Mr. Price has also been a strong supporter of agricultural research, and has fought for increased funding for the National Research Initiative, the Agricultural Research Service, and the Cooperative State Research, Education, and Extension Service. He secured the federal funding that established North Carolina State University's Animal and Poultry Waste Management Center and over $4 million for the Center's research activities. Mr. Price has also focused on providing additional resources for environmental and ecological research, making possible a research partnership between EPA and North Carolina Central University to determine pollutant exposures and risks in minority and disadvantaged communities. Mr. Price was also the primary House sponsor of legislation that established the Advanced Technological Education program at NSF.

Representative Price holds a Ph.D. in political science and taught at Duke University before serving in Congress. He is the author of four books on the American political process, and received numerous public service awards.

Previous award winners are: Sen. Herb Kohl (D-WI; 2004) and Rep. Nick Smith (R-MI; 2003).

BSW issues new statement on ID paper

On 4 October 2004, the governing council of the Biological Society of Washington issued a new statement regarding the societies' publication of a pro intelligent design paper authored by the Seattle-based Discovery Institute's Stephen C. Meyer. As previously noted in the 13 September 2004 AIBS Public Policy Report, the society notes that journal review procedures were not followed and BSW leadership were not aware that the paper was to be published. The 4 October statement reiterates that if normal procedures had been followed the article would not have been published. Furthermore, the statement makes clear that the journal will not publish a rebuttal, because the subject area is outside of the traditional descriptive systematics for which the journal is known. The new statement also criticized the scientific quality of the article, stating that it "does not meet the scientific standards of the Proceedings." The decision to publish the Meyer's paper was made by the Proceedings former editor, intelligent design advocate, Richard von Sternberg. For the complete statement please visit the Biological Society of Washington's website. Additional information on this matter may be obtained by visiting the National Center for Science Education.

National Museum of Natural History plans $60 million oceans exhibit

The Smithsonian's National Museum of Natural History (NMNH) has announced plans to undertake the largest renovation in its history; the result will be the creation of the new Ocean Hall. The $60 million Ocean's Science Initiative will merge public exhibitions with cutting edge research facilities in a 28,000 square foot hall scheduled to open in 2008. Highlights of the new exhibit will include a 50-foot-long model of a northern right whale, a living coral reef, a captured giant squid, and an immersion theater that will enable visitors to experience the feel of diving into the deep ocean.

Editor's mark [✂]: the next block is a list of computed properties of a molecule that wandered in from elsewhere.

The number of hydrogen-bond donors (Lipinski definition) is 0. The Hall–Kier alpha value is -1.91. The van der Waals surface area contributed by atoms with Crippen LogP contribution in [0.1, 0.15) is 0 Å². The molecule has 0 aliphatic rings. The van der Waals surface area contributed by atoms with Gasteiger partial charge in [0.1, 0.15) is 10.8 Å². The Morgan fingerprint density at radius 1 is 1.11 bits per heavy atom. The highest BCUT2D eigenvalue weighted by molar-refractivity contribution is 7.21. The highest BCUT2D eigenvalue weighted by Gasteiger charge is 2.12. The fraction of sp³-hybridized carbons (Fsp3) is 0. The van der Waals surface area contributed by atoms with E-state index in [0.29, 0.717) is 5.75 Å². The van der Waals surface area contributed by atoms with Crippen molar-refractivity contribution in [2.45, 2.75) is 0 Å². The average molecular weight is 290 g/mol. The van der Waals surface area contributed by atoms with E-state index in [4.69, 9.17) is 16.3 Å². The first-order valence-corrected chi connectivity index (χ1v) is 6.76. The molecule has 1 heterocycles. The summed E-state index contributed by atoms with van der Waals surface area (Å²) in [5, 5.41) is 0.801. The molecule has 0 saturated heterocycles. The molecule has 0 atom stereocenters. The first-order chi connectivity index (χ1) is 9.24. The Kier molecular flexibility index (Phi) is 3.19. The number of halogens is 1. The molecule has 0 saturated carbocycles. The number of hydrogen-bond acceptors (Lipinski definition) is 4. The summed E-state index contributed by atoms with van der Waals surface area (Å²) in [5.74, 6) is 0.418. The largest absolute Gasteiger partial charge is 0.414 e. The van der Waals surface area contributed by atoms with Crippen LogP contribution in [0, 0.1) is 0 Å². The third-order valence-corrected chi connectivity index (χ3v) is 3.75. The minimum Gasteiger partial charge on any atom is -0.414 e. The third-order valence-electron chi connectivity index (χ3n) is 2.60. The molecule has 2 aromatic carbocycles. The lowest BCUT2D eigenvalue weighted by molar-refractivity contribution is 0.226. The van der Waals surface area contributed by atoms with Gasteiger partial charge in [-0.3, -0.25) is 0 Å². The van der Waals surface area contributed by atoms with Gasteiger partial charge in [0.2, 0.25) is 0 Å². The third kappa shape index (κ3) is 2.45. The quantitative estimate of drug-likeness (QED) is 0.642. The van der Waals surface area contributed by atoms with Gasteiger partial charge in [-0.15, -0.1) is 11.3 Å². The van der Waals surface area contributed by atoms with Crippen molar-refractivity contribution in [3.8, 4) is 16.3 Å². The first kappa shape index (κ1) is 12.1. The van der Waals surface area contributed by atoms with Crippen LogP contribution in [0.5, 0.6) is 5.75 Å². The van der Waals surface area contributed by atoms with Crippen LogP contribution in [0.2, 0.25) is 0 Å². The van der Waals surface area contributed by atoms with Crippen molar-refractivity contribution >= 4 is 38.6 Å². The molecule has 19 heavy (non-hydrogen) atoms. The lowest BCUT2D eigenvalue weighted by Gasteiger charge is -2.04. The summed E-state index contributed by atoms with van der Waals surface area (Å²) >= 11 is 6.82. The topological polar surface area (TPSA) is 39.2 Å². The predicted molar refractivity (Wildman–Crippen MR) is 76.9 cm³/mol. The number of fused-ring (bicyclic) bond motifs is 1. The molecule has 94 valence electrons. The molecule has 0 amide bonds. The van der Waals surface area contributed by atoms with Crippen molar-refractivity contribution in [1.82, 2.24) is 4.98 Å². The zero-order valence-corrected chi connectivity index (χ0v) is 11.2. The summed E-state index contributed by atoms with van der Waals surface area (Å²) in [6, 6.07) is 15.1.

New in BioScience: Are foreign scientists good for the US scientific workforce?

The October 2004 BioScience Washington Watch article is now available.

"Many in the scientific community have expressed concerns that post-9/11 delays in visa processing are deterring foreign students and scientists from studying or working in the United States. Yet few have discussed the larger question: Just what is-or should be-the role of foreign scholars in US science?"

Recent items from the Federal Register

Each week the AIBS Public Policy Office monitors the Federal Register for official notices, such as proposed regulations or agency guidance that may impact the conduct of science or science education. Relevant notices are compiled into the AIBS Federal Register Resource.

Some recent items of interest for the week of 4-8 October include:

From EPA: Notice of availability of new papers addressing scientific issues in the risk assessment of metals

From HHS: An amendment of February 4, 2004, order to embargo bird and bird products imported from Malaysia Notice of public meeting on radioactive drugs for certain research uses

From Interior: A request for comments from the USGS on the continued need to collect data for the breeding bird survey

From NSF: Notice of public meeting for the Advisory Committees on Environmental Research and Education
Notice of open meeting of the Committee on Equal Opportunities in Science and Engineering
Notice of open meeting of the Advisory Committee for Education and Human Resources
Notice of open meeting of the Advisory Committee for Geosciences
Notice of open meeting of the Advisory Committee for Mathematical and Physical Sciences


back to Public Policy Reports

Bookmark and Share